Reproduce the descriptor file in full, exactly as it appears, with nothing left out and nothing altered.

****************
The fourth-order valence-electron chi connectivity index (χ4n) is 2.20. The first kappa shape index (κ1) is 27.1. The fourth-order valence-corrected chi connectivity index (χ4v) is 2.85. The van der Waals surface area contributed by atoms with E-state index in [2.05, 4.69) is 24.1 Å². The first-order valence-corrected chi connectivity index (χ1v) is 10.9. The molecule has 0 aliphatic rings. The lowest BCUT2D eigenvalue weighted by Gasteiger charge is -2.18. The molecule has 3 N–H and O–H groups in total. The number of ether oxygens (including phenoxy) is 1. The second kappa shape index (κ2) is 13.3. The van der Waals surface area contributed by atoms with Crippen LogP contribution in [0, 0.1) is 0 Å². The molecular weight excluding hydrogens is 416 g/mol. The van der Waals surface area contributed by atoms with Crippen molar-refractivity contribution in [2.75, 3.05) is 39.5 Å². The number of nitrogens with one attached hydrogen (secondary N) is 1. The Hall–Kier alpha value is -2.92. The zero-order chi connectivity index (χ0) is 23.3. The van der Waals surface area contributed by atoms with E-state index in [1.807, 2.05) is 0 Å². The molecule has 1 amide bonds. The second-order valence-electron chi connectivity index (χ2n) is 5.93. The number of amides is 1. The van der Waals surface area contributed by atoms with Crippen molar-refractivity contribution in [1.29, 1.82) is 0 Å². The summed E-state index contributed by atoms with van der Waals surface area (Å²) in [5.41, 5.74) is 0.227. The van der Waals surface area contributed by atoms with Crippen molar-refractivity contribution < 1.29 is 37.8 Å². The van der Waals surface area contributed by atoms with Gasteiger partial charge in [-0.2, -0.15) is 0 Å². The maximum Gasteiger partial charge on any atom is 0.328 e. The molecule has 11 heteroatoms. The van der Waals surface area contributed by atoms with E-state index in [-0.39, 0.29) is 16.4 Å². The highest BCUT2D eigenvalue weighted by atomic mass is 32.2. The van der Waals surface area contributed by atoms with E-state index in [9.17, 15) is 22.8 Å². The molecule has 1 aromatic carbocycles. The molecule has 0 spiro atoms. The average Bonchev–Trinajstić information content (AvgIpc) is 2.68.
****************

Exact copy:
The fourth-order valence-electron chi connectivity index (χ4n) is 2.20. The first kappa shape index (κ1) is 27.1. The fourth-order valence-corrected chi connectivity index (χ4v) is 2.85. The van der Waals surface area contributed by atoms with E-state index in [2.05, 4.69) is 24.1 Å². The first-order valence-corrected chi connectivity index (χ1v) is 10.9. The molecule has 0 aliphatic rings. The lowest BCUT2D eigenvalue weighted by Gasteiger charge is -2.18. The molecule has 3 N–H and O–H groups in total. The number of ether oxygens (including phenoxy) is 1. The second kappa shape index (κ2) is 13.3. The van der Waals surface area contributed by atoms with Crippen LogP contribution in [0, 0.1) is 0 Å². The molecular weight excluding hydrogens is 416 g/mol. The van der Waals surface area contributed by atoms with Crippen molar-refractivity contribution in [2.75, 3.05) is 39.5 Å². The number of nitrogens with one attached hydrogen (secondary N) is 1. The Hall–Kier alpha value is -2.92. The zero-order chi connectivity index (χ0) is 23.3. The van der Waals surface area contributed by atoms with E-state index in [1.807, 2.05) is 0 Å². The molecule has 1 amide bonds. The second-order valence-electron chi connectivity index (χ2n) is 5.93. The number of amides is 1. The van der Waals surface area contributed by atoms with Crippen molar-refractivity contribution in [1.29, 1.82) is 0 Å². The summed E-state index contributed by atoms with van der Waals surface area (Å²) in [5.41, 5.74) is 0.227. The van der Waals surface area contributed by atoms with Crippen molar-refractivity contribution < 1.29 is 37.8 Å². The van der Waals surface area contributed by atoms with Gasteiger partial charge in [-0.2, -0.15) is 0 Å². The maximum Gasteiger partial charge on any atom is 0.328 e. The molecule has 11 heteroatoms. The van der Waals surface area contributed by atoms with E-state index in [-0.39, 0.29) is 16.4 Å². The highest BCUT2D eigenvalue weighted by atomic mass is 32.2. The van der Waals surface area contributed by atoms with E-state index in [9.17, 15) is 22.8 Å². The molecule has 1 aromatic carbocycles. The molecule has 0 spiro atoms. The average Bonchev–Trinajstić information content (AvgIpc) is 2.68.